MANILA — The Philippines Commission on Elections on Monday threw out a petition to disqualify Ferdinand Marcos Jr. from the May presidential election, one of several efforts to keep the son of the former dictator, Ferdinand E. Marcos, off the ballot.
The petitioners claimed that the younger Mr. Marcos was not fit to run for president because he had earlier been convicted by a local court for failing to file his tax returns in the 1980s. But the election officials ruled that past convictions did not keep him perpetually barred from seeking office.
According to various surveys, Mr. Marcos is leading in the race despite several groups seeking to quash his candidacy. He is campaigning with Sara Duterte, daughter of the current president Rodrigo Duterte, as his de facto running mate.
Mr. Marcos, 64, popularly known as Bongbong, has previously been a governor, a congressman and a senator in the Philippines. In 2016, he ran unsuccessfully for vice president.
Victims who suffered under his father’s brutal regime say the presidential bid is meant to sanitize the Marcos family name after decades of violence and corruption.
The Marcos campaign called the efforts to eliminate his candidacy “frivolous” and unconstitutional.
“We thank the Commission on Elections for upholding the law and the right of every bona fide candidate, like Bongbong Marcos, to run for public office, free from any form of harassment and discrimination,” said Vic Rodriguez, a spokesman for Mr. Marcos.
Opponents criticized the commission’s decision but said they hoped election officials would rule in their favor on the other, pending petitions, even though they all cite the same tax conviction.
The Marcos dictatorship ruled the Philippines with an iron fist for two decades, during which the regime is believed to have plundered the state treasury of about $10 billion dollars. A popular uprising toppled the dictator in 1986, sending the family into exile in Hawaii, where Ferdinand E. Marcos died three years later.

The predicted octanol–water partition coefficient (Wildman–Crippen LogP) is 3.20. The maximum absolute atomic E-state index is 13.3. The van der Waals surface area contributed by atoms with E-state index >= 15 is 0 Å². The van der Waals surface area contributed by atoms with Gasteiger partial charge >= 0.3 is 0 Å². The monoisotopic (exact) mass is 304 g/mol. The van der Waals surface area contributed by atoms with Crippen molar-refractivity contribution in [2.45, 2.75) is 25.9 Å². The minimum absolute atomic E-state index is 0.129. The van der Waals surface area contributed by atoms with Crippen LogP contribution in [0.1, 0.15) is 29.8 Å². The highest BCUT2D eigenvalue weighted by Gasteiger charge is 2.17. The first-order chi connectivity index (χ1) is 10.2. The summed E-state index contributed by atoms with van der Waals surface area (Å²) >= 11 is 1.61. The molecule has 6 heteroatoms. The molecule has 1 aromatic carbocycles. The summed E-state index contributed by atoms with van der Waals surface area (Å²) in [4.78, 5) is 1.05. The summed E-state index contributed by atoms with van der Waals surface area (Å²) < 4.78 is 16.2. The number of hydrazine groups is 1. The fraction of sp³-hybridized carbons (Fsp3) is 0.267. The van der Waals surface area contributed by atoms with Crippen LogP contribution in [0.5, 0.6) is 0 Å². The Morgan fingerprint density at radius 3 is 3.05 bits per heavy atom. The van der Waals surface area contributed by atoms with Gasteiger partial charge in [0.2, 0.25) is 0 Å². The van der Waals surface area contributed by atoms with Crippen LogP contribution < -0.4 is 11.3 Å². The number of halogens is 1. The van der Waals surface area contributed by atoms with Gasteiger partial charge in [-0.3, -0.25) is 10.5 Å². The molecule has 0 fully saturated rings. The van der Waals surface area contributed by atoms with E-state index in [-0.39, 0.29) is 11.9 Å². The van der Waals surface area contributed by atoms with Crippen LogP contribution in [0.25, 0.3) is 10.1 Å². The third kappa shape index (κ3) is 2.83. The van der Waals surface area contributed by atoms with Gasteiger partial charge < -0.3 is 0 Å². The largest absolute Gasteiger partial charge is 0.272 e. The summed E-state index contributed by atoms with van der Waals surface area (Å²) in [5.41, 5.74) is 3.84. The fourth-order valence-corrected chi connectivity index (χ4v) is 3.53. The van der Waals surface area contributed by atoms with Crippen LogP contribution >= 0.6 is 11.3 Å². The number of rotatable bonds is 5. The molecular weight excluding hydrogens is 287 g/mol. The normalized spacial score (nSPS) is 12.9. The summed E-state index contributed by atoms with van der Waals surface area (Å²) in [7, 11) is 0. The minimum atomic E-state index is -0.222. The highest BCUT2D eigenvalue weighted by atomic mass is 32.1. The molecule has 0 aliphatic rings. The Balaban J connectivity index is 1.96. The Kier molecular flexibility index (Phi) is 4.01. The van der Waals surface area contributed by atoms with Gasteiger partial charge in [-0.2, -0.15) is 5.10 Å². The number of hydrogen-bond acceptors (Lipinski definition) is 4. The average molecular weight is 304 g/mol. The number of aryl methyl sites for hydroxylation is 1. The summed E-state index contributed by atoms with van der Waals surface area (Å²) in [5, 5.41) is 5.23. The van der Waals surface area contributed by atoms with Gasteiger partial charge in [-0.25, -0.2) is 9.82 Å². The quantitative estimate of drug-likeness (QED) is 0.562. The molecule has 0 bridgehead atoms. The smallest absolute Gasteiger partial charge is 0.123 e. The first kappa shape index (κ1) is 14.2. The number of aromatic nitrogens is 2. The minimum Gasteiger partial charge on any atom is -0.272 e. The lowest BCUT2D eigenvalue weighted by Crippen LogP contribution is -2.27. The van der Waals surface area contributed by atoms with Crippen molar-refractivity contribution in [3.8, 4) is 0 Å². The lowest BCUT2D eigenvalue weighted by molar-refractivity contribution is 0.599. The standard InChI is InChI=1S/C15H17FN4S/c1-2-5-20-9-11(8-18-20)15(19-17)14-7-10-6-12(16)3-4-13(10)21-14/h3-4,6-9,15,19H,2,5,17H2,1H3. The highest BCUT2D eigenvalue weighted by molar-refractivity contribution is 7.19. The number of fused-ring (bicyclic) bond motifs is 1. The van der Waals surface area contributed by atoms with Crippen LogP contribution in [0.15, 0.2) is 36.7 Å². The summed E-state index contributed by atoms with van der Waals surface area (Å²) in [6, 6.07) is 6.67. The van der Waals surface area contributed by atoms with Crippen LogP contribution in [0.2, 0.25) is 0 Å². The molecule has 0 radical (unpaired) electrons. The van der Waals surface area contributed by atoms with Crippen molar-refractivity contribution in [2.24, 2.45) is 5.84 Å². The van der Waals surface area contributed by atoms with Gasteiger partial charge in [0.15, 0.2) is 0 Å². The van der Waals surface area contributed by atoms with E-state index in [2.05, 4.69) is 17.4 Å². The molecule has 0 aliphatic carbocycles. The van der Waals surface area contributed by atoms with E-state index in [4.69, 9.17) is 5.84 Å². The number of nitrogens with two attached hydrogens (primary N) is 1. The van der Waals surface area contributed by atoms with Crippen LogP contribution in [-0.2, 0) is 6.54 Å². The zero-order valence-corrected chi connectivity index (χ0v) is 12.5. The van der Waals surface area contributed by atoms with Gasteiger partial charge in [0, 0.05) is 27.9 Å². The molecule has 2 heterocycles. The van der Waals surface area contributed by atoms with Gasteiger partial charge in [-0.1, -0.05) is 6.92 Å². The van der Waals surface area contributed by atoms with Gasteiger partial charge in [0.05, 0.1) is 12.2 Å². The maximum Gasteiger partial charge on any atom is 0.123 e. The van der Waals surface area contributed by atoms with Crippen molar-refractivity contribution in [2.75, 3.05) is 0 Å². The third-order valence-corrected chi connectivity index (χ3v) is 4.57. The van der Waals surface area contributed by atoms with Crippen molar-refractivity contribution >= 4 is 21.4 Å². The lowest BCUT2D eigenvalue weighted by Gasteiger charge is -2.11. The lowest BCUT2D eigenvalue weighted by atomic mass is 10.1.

The family was later allowed to return to the Philippines, where it has slowly rebuilt its political base. Imelda Marcos, the matriarch, remains a highly divisive figure at 92. Imee Marcos, one of her daughters, won a Senate seat in 2019. The Marcoses helped bankroll Mr. Duterte’s candidacy in the 2016 presidential election.
Bonifacio Ilagan, 70, who as a student activist in the 1970s was jailed and tortured by Marcos forces, helped write of one of the petitions that is still pending. “An absolute disaster,” he said of allowing Mr. Marcos to run. Mr. Ilagan said that his younger sister was also arrested by the Marcos regime, and that her body remains missing to this day.
“Time has been on their side, and social media has allowed them to feed false narratives to our electorate, the majority of whom are young and have never experienced martial law,” he said.
Chester Cabalza, an analyst at the International Development and Security Cooperation in Manila, said petitioners against Mr. Marcos could take their case to the Supreme Court, though it would most likely be a waste of time.
“His immense popularity may be the reason for him being an untouchable,” he said.